So, before I got any further, I examined the children of Thomas and Margaret (Harcomb) Broadfoot and I see one son bears a middle name of Templeton and another, a daughter bears BOTH Hammond and and Templeton as middle names.[source: her death record] 

Clearly, I need the marriage record of Hugh Harcombe to resolve this question. In family records I can find no one named HAMMOND. So rather than pour water on a drowned moose, I add finding this marriage record to my priority list.

As I was doing collateral research in past years, I made the effort to find out about all of Thomas and Margaret's children before I moved backwards to work on the Harcombe line. 

Without a research plan, I made the mistake of  not noticing this conflict. I moved to the children before finishing the work on the parents. I can hear the drowned moose bellowing, can't you?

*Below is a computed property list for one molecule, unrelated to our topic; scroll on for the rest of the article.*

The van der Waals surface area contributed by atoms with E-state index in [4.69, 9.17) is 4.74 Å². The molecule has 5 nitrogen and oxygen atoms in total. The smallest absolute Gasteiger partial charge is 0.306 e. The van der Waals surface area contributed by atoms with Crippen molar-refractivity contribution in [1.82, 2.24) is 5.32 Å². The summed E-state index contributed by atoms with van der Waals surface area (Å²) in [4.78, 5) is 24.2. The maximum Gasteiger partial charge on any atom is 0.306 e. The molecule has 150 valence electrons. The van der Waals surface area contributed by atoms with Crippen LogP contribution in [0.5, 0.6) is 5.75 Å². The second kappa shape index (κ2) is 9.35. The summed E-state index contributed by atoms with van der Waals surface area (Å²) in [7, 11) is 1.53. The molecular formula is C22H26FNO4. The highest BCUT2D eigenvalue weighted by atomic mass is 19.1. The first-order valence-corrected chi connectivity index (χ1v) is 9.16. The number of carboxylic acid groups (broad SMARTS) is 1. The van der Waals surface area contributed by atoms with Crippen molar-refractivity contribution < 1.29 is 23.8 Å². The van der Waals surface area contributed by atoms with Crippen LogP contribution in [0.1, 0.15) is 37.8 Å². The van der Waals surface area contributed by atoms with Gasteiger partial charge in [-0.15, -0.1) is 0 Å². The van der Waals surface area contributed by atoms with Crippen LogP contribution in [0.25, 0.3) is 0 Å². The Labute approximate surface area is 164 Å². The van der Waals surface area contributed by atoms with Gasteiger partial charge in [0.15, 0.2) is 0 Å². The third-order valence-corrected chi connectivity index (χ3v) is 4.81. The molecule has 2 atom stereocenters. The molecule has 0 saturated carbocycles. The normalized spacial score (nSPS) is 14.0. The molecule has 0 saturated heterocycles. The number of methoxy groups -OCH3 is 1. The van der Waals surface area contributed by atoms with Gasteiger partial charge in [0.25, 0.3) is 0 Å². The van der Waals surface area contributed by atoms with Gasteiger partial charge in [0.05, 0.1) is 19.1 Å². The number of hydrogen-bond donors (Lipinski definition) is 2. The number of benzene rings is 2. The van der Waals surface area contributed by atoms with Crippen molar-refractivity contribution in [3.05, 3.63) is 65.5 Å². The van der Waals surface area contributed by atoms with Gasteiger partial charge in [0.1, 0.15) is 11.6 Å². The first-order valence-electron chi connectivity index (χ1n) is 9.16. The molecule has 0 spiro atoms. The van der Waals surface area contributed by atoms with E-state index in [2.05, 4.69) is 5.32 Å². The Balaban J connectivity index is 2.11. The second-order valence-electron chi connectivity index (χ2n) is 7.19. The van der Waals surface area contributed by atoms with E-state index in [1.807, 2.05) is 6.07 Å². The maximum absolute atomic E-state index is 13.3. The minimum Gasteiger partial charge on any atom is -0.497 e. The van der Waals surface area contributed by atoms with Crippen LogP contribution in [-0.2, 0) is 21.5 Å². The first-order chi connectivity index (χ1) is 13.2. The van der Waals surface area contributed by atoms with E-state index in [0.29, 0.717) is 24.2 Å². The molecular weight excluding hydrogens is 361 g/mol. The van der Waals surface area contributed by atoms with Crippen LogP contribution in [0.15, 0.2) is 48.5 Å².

Since moose make a lot of noise and I got scared,  I returned to Scotlands People and found this marriage record in the index. Bingo!

Saturday, February 28, 2015


Auld Clothes
Week 8
"Comfort comes in auld clothes"
("Familiar friends are the best to comfort you")
Neil Wilson Publishing (May 31, 2011)]
2012 Dalbeattie Cemetery Road, Kendra May Haney, used with Permission

It is comforting to know that I am finally making progress with understanding my paternal Scots ancestors. For this next week, I will be creating list of where everyone lived and when the latter generations not part of this project came to America. 

For me, I had to push myself to keep going back to what I had already found, learn the geography and find the right streets they lived on. I have been getting positive feedback from family who has enjoyed reading narratives about the people. Just shared names and dates wasn't enough.